Rail freight latest
SIR – Eric Roberts seems to have completely misunderstood the figures I gave regarding the capacity of the railway line through St Albans. This line is signaled with four aspect colour light signaling. This should in theory be capable of handling a train
SIR - Eric Roberts seems to have completely misunderstood the figures I gave regarding the capacity of the railway line through St Albans. This line is signaled with four aspect colour light signaling.
This should in theory be capable of handling a train every two minutes or 30 trains per hour per track. To allow for the effects of trains stopping at stations this reduces to 24 trains per hour which means that we could get 48 trains per hour through St Albans in each direction if all trains on each pair of tracks ran at the same speed and had the same stopping patterns.
The 15 trains per hour figure is to allow for different train speeds and this includes trains joining and leaving the main line.
He is quite correct to suggest that a container train arriving at or leaving the proposed freight terminal will consume more than one path, however if he looks at the off peak schedule of five East Midland trains and eight Thameslink trains, then he should realise that you have quite a considerable number of spare paths to consume even after the existing freight flows.
You may also want to watch:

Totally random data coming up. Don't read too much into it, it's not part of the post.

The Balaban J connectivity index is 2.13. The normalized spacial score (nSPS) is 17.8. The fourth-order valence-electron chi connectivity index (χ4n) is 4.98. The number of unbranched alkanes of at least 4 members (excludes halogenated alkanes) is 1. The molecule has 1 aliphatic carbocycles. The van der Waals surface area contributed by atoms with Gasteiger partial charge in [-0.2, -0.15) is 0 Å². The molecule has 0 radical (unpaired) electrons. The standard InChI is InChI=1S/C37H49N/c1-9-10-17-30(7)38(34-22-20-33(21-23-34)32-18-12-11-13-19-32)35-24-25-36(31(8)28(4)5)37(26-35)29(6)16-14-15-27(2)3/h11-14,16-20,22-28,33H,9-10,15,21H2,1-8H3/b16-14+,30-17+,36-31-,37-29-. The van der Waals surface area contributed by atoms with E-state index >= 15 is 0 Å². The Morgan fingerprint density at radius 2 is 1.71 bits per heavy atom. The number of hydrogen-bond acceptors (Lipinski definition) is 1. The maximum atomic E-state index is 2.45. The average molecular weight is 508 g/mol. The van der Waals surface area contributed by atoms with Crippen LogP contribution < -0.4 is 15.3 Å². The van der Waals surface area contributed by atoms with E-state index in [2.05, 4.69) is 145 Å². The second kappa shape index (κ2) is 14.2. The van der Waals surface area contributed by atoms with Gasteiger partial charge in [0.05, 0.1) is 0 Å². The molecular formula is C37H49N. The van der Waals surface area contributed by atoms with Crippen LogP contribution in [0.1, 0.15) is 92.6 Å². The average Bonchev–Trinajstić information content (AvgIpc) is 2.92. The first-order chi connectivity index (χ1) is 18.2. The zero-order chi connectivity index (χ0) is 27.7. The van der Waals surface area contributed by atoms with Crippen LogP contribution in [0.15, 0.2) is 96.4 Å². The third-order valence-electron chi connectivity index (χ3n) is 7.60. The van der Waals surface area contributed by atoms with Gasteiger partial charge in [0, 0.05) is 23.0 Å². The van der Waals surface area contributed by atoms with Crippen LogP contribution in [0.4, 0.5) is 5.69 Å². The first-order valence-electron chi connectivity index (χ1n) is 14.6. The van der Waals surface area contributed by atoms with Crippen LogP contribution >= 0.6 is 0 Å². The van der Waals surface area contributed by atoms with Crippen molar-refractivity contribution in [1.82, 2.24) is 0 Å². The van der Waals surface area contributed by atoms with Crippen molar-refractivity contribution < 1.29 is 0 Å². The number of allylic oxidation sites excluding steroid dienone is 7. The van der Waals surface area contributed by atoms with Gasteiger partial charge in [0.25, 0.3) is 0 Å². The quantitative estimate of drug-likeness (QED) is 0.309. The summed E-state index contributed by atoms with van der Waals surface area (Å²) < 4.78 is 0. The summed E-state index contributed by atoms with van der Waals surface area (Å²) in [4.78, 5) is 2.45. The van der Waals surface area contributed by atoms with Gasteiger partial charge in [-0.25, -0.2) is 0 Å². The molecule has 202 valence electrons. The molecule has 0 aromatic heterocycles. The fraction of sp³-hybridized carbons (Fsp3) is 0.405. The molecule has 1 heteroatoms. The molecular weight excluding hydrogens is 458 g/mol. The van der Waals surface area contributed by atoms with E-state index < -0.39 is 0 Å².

In fact I would say that there are at least 17 paths per hour and that would allow at least five freight trains an hour to run each way through St Albans.
If you don't believe me just pop over to Watford and check out the number of trains using that line which, incidentally, as a 125mph route, has a greater speed difference between fastest and slowest trains.
- 1 April 12: Your guide to what can open from Monday when COVID lockdown rules ease
- 2 Punch Taverns calls time on White Lion pub team
- 3 Quarter of tenants become owners at St Albans development
- 4 What are the district's best pub gardens to visit from April 12?
- 5 April 12: Rhino crash marks re-opening of Whipsnade Zoo
- 6 The latest court results for the St Albans area
- 7 Drive-in cinema arriving at London Luton Airport
- 8 At last! St Albans is back in business as shops re-open
- 9 Colney Heath in line for promotion after FA decide to restructure non-league pyramid
- 10 Major redevelopment underway at St Albans office building
I did say in my letter that capacity constraints south of Bedford are peak-hour only and the only capacity problems with running this number of freight trains are north of Bedford and can be overcome by relaying track removed by British Rail in the 1990s.
I also said that East Midland trains is restricted in the number of trains that they can run by the number of platforms at St Pancras and as such we are unlikely to see any further Express services through St Albans and even if we did, it would be peak periods only and would require additional capacity built into the junctions at Camden Road.
RF Collins suggests that as work to increase clearances etc on the Midland main line is only planned, we should wait until this becomes a reality. Perhaps those planning such work will need to put that on hold until the Park Street depot is built as they may otherwise be wasting time and money? As for who pays for it, Network Rail will and recoup the money through rail access charges.
RF Collins also sees my desire to see a direct access onto the M25 which the developer has not included in their plans and the Highways Agency does not want to allow as somehow proving the whole thing should not be built.
No, it is just a reason for the district to fight to ensure that this depot has the least impact it possibly can have on the district.